It’s about that time in the term when most year 12’s around the country are stressed. Stressed about assignments, exams, work, trials, the HSC and all the content they need to wrap their heads around. What can we say -- high school can have some stressful periods!
As you walk through your high school hall, you might hear muffled sighs, yawns and a good amount of statements sounding something along the lines of “I’m so stressed.” Student stress-stressed students -- they're everywhere!
Though this is completely normal, stress can inhibit you from performing your best in your exams and assignments which ultimately poses the question – how do I manage stress during such stressful times and maintain my mental health? If you're still looking to brush up on exactly how the HSC works, check out our comprehensive guide to the HSC system!
Get enough sleep
Most high school students have the idea that more study = better marks. This is not always the case. Though arguably overused, quality over quantity is something that you should always remind yourself of.
Cutting into your sleep time to study for long, tiring hours is not the best way to go. The less sleep you get at night, the more likely it is for you to be feeling overwhelmed, irritable, and stressed during the day which can lead to symptoms of anxiety and depression in the long term.
As high school students, you should aim to get about 8 hours of sleep per night (according to sleep research) so that you are rejuvenated, can manage your stress levels, can understand the content and can attend to what you’re doing! Sleep = is a great stress management technique!
Pick your people
Another misconception that many students have is that cutting out your social life amounts to success in your last year of high school. This is not the case!
Finding a group of friends that you are comfortable with and can have fun with doing a shared activity can be a great way to take your mind off studies and grades and reduce your stress levels! A healthy amount of socialisation can lighten your mood and make you feel happier – you may even have a laugh talking about your ‘shared human experience’ while doing the HSC.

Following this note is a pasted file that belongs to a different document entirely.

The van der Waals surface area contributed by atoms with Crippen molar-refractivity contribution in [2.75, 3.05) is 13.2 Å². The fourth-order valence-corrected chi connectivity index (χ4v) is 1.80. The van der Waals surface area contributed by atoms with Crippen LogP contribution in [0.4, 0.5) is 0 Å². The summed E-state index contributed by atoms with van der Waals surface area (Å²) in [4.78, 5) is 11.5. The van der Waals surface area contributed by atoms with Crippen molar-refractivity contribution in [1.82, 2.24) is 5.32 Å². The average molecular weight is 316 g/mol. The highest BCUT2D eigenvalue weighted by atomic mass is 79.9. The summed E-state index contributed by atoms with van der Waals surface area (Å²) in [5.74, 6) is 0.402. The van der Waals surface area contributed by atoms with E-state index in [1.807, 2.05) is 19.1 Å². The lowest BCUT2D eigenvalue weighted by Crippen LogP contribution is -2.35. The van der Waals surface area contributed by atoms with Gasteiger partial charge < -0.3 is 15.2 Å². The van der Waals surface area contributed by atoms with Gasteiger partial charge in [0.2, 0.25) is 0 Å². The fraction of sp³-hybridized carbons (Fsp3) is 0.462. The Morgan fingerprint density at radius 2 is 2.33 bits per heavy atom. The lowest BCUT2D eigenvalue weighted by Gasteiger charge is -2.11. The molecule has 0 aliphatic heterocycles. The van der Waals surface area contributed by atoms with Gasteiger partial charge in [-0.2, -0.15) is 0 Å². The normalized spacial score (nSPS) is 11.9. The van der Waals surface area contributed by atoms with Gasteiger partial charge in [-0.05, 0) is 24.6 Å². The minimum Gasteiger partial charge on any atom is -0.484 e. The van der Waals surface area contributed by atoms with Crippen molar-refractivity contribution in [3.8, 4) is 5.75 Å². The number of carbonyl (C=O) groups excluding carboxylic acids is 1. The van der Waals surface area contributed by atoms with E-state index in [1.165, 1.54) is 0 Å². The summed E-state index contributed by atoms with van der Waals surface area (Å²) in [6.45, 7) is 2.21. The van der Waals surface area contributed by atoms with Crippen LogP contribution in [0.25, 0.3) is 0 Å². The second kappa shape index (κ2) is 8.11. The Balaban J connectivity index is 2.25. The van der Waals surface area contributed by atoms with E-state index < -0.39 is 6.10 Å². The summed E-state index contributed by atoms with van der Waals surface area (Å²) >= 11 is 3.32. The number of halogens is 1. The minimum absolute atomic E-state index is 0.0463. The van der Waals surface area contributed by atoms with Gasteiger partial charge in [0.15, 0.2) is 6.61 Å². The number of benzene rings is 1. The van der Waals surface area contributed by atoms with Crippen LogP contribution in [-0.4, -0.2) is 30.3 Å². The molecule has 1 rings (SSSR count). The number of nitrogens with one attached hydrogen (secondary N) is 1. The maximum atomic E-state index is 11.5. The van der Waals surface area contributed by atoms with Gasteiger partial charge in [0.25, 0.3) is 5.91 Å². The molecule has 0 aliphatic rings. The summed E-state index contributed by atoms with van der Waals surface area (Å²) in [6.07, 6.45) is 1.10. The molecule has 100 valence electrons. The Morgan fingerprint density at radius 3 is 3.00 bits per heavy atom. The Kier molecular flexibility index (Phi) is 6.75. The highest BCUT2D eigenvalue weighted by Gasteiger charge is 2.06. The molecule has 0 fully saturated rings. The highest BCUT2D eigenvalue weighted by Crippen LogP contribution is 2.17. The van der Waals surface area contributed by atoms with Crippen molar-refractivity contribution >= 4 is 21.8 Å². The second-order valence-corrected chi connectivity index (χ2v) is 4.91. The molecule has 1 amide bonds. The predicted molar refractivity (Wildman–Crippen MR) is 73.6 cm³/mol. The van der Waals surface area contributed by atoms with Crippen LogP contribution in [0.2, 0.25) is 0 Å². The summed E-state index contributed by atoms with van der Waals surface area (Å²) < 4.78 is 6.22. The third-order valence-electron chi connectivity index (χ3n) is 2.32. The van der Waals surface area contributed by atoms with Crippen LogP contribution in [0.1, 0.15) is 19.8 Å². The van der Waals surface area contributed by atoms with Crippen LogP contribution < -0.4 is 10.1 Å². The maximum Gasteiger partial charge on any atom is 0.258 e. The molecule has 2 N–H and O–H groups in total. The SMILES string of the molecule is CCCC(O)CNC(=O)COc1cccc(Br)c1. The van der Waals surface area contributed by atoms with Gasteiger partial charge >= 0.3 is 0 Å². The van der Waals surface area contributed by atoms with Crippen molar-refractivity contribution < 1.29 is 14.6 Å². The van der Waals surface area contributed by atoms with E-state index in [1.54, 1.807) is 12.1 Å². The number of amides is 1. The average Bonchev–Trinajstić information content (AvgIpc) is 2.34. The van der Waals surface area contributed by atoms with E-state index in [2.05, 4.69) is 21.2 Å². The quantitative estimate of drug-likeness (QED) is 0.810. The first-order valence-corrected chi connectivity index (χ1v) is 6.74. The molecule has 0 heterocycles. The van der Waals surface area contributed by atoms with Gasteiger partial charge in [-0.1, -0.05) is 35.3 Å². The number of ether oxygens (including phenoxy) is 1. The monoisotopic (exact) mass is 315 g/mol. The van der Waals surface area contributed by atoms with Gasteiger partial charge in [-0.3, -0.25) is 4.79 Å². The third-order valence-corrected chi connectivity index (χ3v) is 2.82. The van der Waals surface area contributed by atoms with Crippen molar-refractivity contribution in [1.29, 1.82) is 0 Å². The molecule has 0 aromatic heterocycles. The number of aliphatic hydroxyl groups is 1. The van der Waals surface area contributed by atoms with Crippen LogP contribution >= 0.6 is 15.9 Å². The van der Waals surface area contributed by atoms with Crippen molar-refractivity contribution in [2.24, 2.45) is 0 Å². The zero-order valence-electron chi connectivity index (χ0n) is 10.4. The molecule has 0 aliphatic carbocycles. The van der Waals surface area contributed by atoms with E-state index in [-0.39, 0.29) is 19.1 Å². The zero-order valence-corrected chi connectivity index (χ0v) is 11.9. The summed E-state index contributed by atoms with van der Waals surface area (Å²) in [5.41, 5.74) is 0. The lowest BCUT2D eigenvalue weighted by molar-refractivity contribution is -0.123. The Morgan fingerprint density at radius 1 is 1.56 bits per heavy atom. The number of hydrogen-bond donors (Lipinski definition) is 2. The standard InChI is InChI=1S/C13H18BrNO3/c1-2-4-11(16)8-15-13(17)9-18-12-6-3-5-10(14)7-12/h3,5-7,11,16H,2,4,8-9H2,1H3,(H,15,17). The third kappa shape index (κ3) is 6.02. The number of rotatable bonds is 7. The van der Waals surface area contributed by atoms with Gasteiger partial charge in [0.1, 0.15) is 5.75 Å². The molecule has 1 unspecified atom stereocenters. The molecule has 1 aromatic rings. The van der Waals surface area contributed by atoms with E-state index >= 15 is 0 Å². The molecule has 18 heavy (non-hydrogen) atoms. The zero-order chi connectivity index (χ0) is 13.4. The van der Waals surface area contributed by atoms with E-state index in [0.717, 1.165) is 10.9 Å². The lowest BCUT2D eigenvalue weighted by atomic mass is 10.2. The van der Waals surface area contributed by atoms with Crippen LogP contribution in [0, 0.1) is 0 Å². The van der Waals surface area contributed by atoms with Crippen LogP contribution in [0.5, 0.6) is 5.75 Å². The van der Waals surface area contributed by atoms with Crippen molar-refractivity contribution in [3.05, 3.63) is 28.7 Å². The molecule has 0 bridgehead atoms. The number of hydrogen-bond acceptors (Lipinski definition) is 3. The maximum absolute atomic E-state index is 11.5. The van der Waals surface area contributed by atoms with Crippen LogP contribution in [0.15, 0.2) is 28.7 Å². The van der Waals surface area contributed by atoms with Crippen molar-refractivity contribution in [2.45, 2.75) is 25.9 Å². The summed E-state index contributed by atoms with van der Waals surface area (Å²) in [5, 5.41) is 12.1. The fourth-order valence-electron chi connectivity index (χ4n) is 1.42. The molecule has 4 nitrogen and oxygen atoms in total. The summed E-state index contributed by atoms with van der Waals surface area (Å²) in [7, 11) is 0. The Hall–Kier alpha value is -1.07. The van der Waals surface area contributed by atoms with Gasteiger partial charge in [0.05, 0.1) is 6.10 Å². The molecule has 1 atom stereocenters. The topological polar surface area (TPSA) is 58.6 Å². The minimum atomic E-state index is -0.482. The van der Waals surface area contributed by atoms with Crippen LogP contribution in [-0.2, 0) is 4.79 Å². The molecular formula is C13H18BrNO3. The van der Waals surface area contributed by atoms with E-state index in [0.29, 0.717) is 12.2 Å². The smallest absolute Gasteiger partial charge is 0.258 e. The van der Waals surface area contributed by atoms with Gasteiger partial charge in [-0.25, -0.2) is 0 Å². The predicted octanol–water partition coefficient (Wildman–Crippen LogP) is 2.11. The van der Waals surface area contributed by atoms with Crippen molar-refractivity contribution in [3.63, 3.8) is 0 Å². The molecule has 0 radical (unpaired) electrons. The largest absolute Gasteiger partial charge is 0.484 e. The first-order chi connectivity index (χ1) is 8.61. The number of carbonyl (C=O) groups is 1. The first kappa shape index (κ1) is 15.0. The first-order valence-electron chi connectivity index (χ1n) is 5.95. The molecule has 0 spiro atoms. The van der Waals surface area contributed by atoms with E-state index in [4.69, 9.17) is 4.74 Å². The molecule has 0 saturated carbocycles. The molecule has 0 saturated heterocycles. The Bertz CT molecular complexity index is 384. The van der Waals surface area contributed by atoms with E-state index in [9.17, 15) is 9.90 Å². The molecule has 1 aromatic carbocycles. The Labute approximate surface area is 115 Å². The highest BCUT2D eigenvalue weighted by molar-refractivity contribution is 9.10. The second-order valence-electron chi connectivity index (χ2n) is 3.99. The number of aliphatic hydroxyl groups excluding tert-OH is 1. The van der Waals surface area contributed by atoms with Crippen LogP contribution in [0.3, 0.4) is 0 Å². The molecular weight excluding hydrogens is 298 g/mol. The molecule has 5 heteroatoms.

So, though you may feel guilty taking a break from studying – don’t be! Go out and enjoy some time with your friends!
Limit your caffeine intake and try to have a balanced diet
Energy drinks. Fuel for most students to get through each day, get some energy and work through the night – and this cycle generally heightens around exam time (a stressful period).
Would it be a surprise if I told you that that’s probably not the best idea? Energy drinks tend to have a good amount of caffeine in them and can activate your stress axis, contributing to your stress and inhibiting your performance rather than boosting it.
Trying to reduce these major sources of caffeine will help reduce any stress that may come from taking them and thus, help you take on your last year of high school with ease!
Following along with the topic of food – try to have balanced meals every day to meet your body’s nutritional requirements! Eating healthy, balanced meals not only makes you feel good but provides you with the extra energy that might be needed to cope with stressful events coming your way.
Find an activity that works as your emotional reset button
We all need an activity. Whether this is journaling, going for a walk, drinking tea (my favourite), going to exercise (maintaining your physical health), meditating, seeing family or even tutoring other high school students, having an activity that moves or nourishes your body or helps you stay calm is super important to aid your success, reduce stress and relax.